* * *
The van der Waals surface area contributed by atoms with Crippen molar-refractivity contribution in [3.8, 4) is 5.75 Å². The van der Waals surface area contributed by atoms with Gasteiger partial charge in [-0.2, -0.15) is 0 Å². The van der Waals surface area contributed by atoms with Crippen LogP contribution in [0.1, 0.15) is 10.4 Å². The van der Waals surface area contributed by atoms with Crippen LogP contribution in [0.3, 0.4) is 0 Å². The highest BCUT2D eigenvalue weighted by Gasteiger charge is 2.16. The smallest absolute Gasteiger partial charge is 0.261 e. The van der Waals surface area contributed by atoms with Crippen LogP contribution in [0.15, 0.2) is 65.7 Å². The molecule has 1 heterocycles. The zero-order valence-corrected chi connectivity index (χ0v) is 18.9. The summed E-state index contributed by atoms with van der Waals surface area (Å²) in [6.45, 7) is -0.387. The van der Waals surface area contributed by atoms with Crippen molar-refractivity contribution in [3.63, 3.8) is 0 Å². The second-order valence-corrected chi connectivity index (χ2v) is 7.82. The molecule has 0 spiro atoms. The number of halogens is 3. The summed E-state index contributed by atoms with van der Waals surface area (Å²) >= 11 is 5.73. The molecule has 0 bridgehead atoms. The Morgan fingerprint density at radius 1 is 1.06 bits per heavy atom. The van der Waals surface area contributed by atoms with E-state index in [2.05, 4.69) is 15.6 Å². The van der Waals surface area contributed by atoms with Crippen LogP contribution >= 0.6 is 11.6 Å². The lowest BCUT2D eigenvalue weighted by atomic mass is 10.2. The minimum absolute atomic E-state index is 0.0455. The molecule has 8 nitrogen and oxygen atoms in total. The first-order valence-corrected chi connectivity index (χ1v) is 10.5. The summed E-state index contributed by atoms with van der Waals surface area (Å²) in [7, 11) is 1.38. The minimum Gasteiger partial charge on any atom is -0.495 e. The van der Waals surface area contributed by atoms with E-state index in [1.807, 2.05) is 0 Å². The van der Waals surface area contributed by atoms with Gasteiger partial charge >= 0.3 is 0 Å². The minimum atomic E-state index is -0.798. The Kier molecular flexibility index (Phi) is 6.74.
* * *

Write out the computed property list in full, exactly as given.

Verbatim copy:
The van der Waals surface area contributed by atoms with Crippen molar-refractivity contribution in [3.8, 4) is 5.75 Å². The van der Waals surface area contributed by atoms with Gasteiger partial charge in [-0.2, -0.15) is 0 Å². The van der Waals surface area contributed by atoms with Crippen LogP contribution in [0.1, 0.15) is 10.4 Å². The van der Waals surface area contributed by atoms with Crippen LogP contribution in [0.3, 0.4) is 0 Å². The highest BCUT2D eigenvalue weighted by Gasteiger charge is 2.16. The smallest absolute Gasteiger partial charge is 0.261 e. The van der Waals surface area contributed by atoms with Crippen LogP contribution in [0.15, 0.2) is 65.7 Å². The molecule has 1 heterocycles. The zero-order valence-corrected chi connectivity index (χ0v) is 18.9. The summed E-state index contributed by atoms with van der Waals surface area (Å²) in [6.45, 7) is -0.387. The van der Waals surface area contributed by atoms with Crippen molar-refractivity contribution in [3.63, 3.8) is 0 Å². The second-order valence-corrected chi connectivity index (χ2v) is 7.82. The molecule has 0 spiro atoms. The number of halogens is 3. The summed E-state index contributed by atoms with van der Waals surface area (Å²) >= 11 is 5.73. The molecule has 0 bridgehead atoms. The Morgan fingerprint density at radius 1 is 1.06 bits per heavy atom. The van der Waals surface area contributed by atoms with E-state index in [2.05, 4.69) is 15.6 Å². The van der Waals surface area contributed by atoms with Crippen LogP contribution >= 0.6 is 11.6 Å². The lowest BCUT2D eigenvalue weighted by atomic mass is 10.2. The minimum absolute atomic E-state index is 0.0455. The molecule has 8 nitrogen and oxygen atoms in total. The first-order valence-corrected chi connectivity index (χ1v) is 10.5. The summed E-state index contributed by atoms with van der Waals surface area (Å²) in [7, 11) is 1.38. The minimum Gasteiger partial charge on any atom is -0.495 e. The van der Waals surface area contributed by atoms with E-state index in [1.807, 2.05) is 0 Å². The van der Waals surface area contributed by atoms with Gasteiger partial charge >= 0.3 is 0 Å². The minimum atomic E-state index is -0.798. The Kier molecular flexibility index (Phi) is 6.74.